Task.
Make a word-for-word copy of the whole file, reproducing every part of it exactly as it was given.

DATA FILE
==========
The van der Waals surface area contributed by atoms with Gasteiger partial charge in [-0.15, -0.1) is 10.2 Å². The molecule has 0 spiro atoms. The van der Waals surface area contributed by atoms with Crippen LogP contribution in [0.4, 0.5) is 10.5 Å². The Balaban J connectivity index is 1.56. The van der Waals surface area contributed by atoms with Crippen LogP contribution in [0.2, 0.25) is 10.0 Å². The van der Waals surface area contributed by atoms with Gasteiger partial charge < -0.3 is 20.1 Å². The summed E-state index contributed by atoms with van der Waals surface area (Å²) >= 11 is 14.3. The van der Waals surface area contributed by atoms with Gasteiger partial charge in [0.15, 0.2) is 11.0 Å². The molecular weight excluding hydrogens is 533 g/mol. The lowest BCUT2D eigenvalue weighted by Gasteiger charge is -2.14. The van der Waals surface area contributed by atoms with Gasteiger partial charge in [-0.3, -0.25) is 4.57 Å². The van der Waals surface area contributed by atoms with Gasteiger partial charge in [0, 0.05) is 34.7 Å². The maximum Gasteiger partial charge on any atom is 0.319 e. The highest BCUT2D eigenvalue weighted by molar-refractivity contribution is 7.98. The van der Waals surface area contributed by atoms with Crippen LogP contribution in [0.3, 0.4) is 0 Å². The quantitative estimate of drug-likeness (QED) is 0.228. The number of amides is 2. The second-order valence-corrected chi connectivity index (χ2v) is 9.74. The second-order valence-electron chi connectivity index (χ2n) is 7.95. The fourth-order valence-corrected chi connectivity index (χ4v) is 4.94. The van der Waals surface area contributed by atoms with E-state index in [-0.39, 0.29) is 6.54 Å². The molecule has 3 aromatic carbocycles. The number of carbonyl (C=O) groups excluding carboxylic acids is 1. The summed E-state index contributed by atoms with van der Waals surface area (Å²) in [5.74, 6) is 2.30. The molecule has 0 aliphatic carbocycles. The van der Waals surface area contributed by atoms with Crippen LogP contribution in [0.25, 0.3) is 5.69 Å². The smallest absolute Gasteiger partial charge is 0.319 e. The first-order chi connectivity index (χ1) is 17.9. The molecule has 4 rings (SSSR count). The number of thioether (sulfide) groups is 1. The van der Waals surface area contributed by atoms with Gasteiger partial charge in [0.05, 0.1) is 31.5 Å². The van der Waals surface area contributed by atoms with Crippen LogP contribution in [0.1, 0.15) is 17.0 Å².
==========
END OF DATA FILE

The van der Waals surface area contributed by atoms with Gasteiger partial charge in [-0.15, -0.1) is 10.2 Å². The molecule has 0 spiro atoms. The van der Waals surface area contributed by atoms with Crippen LogP contribution in [0.4, 0.5) is 10.5 Å². The Balaban J connectivity index is 1.56. The van der Waals surface area contributed by atoms with Crippen LogP contribution in [0.2, 0.25) is 10.0 Å². The van der Waals surface area contributed by atoms with Gasteiger partial charge < -0.3 is 20.1 Å². The summed E-state index contributed by atoms with van der Waals surface area (Å²) >= 11 is 14.3. The van der Waals surface area contributed by atoms with Gasteiger partial charge in [0.15, 0.2) is 11.0 Å². The molecular weight excluding hydrogens is 533 g/mol. The lowest BCUT2D eigenvalue weighted by Gasteiger charge is -2.14. The van der Waals surface area contributed by atoms with Gasteiger partial charge in [-0.3, -0.25) is 4.57 Å². The van der Waals surface area contributed by atoms with Gasteiger partial charge in [0, 0.05) is 34.7 Å². The maximum Gasteiger partial charge on any atom is 0.319 e. The highest BCUT2D eigenvalue weighted by molar-refractivity contribution is 7.98. The van der Waals surface area contributed by atoms with Crippen LogP contribution in [0.3, 0.4) is 0 Å². The quantitative estimate of drug-likeness (QED) is 0.228. The number of amides is 2. The second-order valence-corrected chi connectivity index (χ2v) is 9.74. The second-order valence-electron chi connectivity index (χ2n) is 7.95. The fourth-order valence-corrected chi connectivity index (χ4v) is 4.94. The van der Waals surface area contributed by atoms with E-state index in [-0.39, 0.29) is 6.54 Å². The molecule has 3 aromatic carbocycles. The number of carbonyl (C=O) groups excluding carboxylic acids is 1. The summed E-state index contributed by atoms with van der Waals surface area (Å²) in [5.74, 6) is 2.30. The molecule has 0 aliphatic carbocycles. The van der Waals surface area contributed by atoms with Crippen LogP contribution in [0.25, 0.3) is 5.69 Å². The smallest absolute Gasteiger partial charge is 0.319 e. The first-order chi connectivity index (χ1) is 17.9. The molecule has 4 rings (SSSR count). The number of thioether (sulfide) groups is 1. The van der Waals surface area contributed by atoms with Gasteiger partial charge in [0.05, 0.1) is 31.5 Å². The van der Waals surface area contributed by atoms with Crippen LogP contribution in [0.1, 0.15) is 17.0 Å².